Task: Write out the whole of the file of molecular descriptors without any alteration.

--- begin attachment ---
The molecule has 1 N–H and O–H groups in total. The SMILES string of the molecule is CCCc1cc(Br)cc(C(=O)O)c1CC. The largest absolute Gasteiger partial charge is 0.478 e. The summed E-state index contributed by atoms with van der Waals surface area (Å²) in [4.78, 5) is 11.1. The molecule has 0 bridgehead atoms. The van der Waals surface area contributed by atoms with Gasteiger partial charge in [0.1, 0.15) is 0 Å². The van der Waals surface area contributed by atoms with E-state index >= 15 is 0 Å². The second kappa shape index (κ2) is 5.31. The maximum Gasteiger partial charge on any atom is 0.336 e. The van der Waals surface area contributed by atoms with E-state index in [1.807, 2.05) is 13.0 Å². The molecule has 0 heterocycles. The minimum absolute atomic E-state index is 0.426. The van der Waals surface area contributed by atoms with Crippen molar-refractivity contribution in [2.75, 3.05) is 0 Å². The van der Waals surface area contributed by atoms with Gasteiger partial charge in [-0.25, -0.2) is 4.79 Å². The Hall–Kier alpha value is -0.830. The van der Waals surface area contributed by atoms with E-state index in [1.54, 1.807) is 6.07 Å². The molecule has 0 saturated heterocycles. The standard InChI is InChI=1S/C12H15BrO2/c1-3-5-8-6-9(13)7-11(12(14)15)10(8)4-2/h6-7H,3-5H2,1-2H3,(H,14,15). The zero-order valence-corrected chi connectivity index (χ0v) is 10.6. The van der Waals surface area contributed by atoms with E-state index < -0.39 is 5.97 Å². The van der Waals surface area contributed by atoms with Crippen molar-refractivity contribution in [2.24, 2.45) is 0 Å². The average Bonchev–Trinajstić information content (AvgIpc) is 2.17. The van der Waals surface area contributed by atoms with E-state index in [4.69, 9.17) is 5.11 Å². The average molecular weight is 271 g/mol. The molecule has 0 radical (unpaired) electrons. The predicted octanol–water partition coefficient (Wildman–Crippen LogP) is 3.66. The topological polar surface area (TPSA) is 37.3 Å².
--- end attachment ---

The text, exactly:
The molecule has 1 N–H and O–H groups in total. The SMILES string of the molecule is CCCc1cc(Br)cc(C(=O)O)c1CC. The largest absolute Gasteiger partial charge is 0.478 e. The summed E-state index contributed by atoms with van der Waals surface area (Å²) in [4.78, 5) is 11.1. The molecule has 0 bridgehead atoms. The van der Waals surface area contributed by atoms with Gasteiger partial charge in [0.1, 0.15) is 0 Å². The van der Waals surface area contributed by atoms with E-state index >= 15 is 0 Å². The second kappa shape index (κ2) is 5.31. The maximum Gasteiger partial charge on any atom is 0.336 e. The van der Waals surface area contributed by atoms with E-state index in [1.807, 2.05) is 13.0 Å². The molecule has 0 heterocycles. The minimum absolute atomic E-state index is 0.426. The van der Waals surface area contributed by atoms with Crippen molar-refractivity contribution in [2.75, 3.05) is 0 Å². The van der Waals surface area contributed by atoms with Gasteiger partial charge in [-0.25, -0.2) is 4.79 Å². The Hall–Kier alpha value is -0.830. The van der Waals surface area contributed by atoms with E-state index in [1.54, 1.807) is 6.07 Å². The molecule has 0 saturated heterocycles. The standard InChI is InChI=1S/C12H15BrO2/c1-3-5-8-6-9(13)7-11(12(14)15)10(8)4-2/h6-7H,3-5H2,1-2H3,(H,14,15). The zero-order valence-corrected chi connectivity index (χ0v) is 10.6. The van der Waals surface area contributed by atoms with E-state index < -0.39 is 5.97 Å². The van der Waals surface area contributed by atoms with Crippen molar-refractivity contribution in [2.24, 2.45) is 0 Å². The average Bonchev–Trinajstić information content (AvgIpc) is 2.17. The van der Waals surface area contributed by atoms with E-state index in [4.69, 9.17) is 5.11 Å². The average molecular weight is 271 g/mol. The molecule has 0 radical (unpaired) electrons. The predicted octanol–water partition coefficient (Wildman–Crippen LogP) is 3.66. The topological polar surface area (TPSA) is 37.3 Å².